Structural transformation in supercooled water controls the crystallization rate of ice

Article metrics

Abstract

One of water’s unsolved puzzles is the question of what determines the lowest temperature to which it can be cooled before freezing to ice. The supercooled liquid has been probed experimentally to near the homogeneous nucleation temperature, TH ≈ 232 K, yet the mechanism of ice crystallization—including the size and structure of critical nuclei—has not yet been resolved. The heat capacity and compressibility of liquid water anomalously increase on moving into the supercooled region, according to power laws that would diverge (that is, approach infinity) at 225 K (refs 1, 2), so there may be a link between water’s thermodynamic anomalies and the crystallization rate of ice. But probing this link is challenging because fast crystallization prevents experimental studies of the liquid below TH. And although atomistic studies have captured water crystallization3, high computational costs have so far prevented an assessment of the rates and mechanism involved. Here we report coarse-grained molecular simulations with the mW water model4 in the supercooled regime around TH which reveal that a sharp increase in the fraction of four-coordinated molecules in supercooled liquid water explains its anomalous thermodynamics and also controls the rate and mechanisms of ice formation. The results of the simulations and classical nucleation theory using experimental data suggest that the crystallization rate of water reaches a maximum around 225 K, below which ice nuclei form faster than liquid water can equilibrate. This implies a lower limit of metastability of liquid water just below TH and well above its glass transition temperature, 136 K. By establishing a relationship between the structural transformation in liquid water and its anomalous thermodynamics and crystallization rate, our findings also provide mechanistic insight into the observed5 dependence of homogeneous ice nucleation rates on the thermodynamics of water.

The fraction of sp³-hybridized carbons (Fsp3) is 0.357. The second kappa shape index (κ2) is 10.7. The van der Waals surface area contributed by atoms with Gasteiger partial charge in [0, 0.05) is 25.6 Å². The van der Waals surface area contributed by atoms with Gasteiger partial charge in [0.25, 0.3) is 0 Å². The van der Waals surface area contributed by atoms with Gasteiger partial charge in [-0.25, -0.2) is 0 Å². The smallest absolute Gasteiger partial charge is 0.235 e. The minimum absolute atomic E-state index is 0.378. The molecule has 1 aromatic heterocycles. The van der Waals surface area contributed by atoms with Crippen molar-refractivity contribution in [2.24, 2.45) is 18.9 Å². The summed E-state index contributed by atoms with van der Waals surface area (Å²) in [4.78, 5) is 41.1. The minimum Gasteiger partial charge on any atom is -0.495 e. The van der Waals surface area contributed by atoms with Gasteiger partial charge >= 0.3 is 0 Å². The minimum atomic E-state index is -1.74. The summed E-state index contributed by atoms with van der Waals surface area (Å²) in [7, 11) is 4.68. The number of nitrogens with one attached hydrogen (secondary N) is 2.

Access options

Rent or Buy article

Get time limited or full article access on ReadCube.